Industrial discharge of active pharmaceutical ingredients (APIs) into the environment in some middle- and low-income countries is not sufficiently regulated. The phytotoxicity of metronidazole (FLAGYL)—one of the most commonly used over the counter (OTC) antibiotics, to soybean (Glycine max) is investigated. Relative growth rate (RGR) expressed in gram per gram per day (gg−1d−1) was applied to plants destructively harvested at maturity (42 d), to determine the toxicological impact. Differences between mean RGR of the three groups were performed at 0.05 significance level. Multiple comparisons suggest that there was a statistical significant difference among mean RGR for all treatment groups. Metronidazole is toxic to soybean plants (Glycine max) based on dose-response criterion. There is a need to enforce treatment of pharmaceutical wastewater effluent by Pharmaceutical Manufacturing Companies (PMCs) before discharge into the environment. Full article
(This article belongs to the Special Issue Fate and Transport of Contaminants in Soil and Groundwater Systems)
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Article
Tannery Effluent Treatment by Yeast Species Isolates from Watermelon
Toxics 2017, 5(1), 6; https://doi.org/10.3390/toxics5010006 - 04 Feb 2017
Cited by 17 | Viewed by 2709
Abstract
The quest for an effective alternative means for effluent treatment is a major concern of the modern-day scientist. Fungi have been attracting a growing interest for the biological treatment of industrial wastewater. In this study, Saccharomycescerevisiae and Torulasporadelbrueckii were isolated from spoiled watermelon [...] Read more.
The quest for an effective alternative means for effluent treatment is a major concern of the modern-day scientist. Fungi have been attracting a growing interest for the biological treatment of industrial wastewater. In this study, Saccharomycescerevisiae and Torulasporadelbrueckii were isolated from spoiled watermelon and inoculated into different concentrations of effluent. The inoculants were incubated for 21-days to monitor the performance of the isolates by measurement of biochemical oxygen demand (BOD), chemical oxygen demand (COD), nitrates, conductivity, phosphates, sulphates and turbidity. The results showed that Saccharomycescerevisiae had the highest percentage decrease of 98.1%, 83.0%, 60.7%, 60.5%, and 54.2% for turbidity, sulphates, BOD, phosphates and COD, respectively, of the tannery effluent. Torulasporadelbrueckii showed the highest percentage decrease of 92.9%, 90.6%, and 61.9% for sulphates, COD, and phosphates, respectively, while the syndicate showed the highest percentage reduction of 87.4% and 70.2% for nitrate and total dissolve solid (TDS), respectively. The least percentage decrease was displayed by syndicate organisms at 51.2%, 48.1% and 40.3% for BOD, COD and conductivity, respectively. The study revealed that Saccharomycescerevisiae and Torulasporadelbrueckii could be used in the biological treatment of tannery-effluent. Hence, it was concluded that the use of these organisms could contribute to minimizing the adverse environmental risks and health-hazards associated with the disposal of untreated tannery-effluents. Full article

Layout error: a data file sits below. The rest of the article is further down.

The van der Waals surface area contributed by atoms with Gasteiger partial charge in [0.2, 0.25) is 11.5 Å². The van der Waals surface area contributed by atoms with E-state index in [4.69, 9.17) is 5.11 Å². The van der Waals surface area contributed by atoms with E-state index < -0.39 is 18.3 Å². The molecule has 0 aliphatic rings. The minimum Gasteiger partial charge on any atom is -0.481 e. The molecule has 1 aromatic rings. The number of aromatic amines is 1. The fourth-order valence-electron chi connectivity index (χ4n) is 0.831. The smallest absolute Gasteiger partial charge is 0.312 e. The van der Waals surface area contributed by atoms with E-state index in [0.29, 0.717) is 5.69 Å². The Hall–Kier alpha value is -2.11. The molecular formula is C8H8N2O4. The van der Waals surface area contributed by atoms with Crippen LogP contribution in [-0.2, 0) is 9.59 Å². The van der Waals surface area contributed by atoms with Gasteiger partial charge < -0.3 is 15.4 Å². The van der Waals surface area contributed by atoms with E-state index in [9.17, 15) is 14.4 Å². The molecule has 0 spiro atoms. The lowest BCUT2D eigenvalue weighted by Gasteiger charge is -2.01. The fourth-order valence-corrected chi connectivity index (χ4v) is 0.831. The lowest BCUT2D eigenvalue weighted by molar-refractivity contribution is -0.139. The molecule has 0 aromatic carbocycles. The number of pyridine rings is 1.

(This article belongs to the Special Issue Fate and Transport of Contaminants in Soil and Groundwater Systems)
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Article
Groundwater Contamination by Uranium and Mercury at the Ridaura Aquifer (Girona, NE Spain)
Toxics 2016, 4(3), 16; https://doi.org/10.3390/toxics4030016 - 16 Aug 2016
Cited by 6 | Viewed by 2635
Abstract
Elevated concentrations of uranium and mercury have been detected in drinking water from public supply and agricultural wells in alluvial and granitic aquifers of the Ridaura basin located at Catalan Coastal Ranges (CCR). The samples showed high concentrations of U above the U.S. [...] Read more.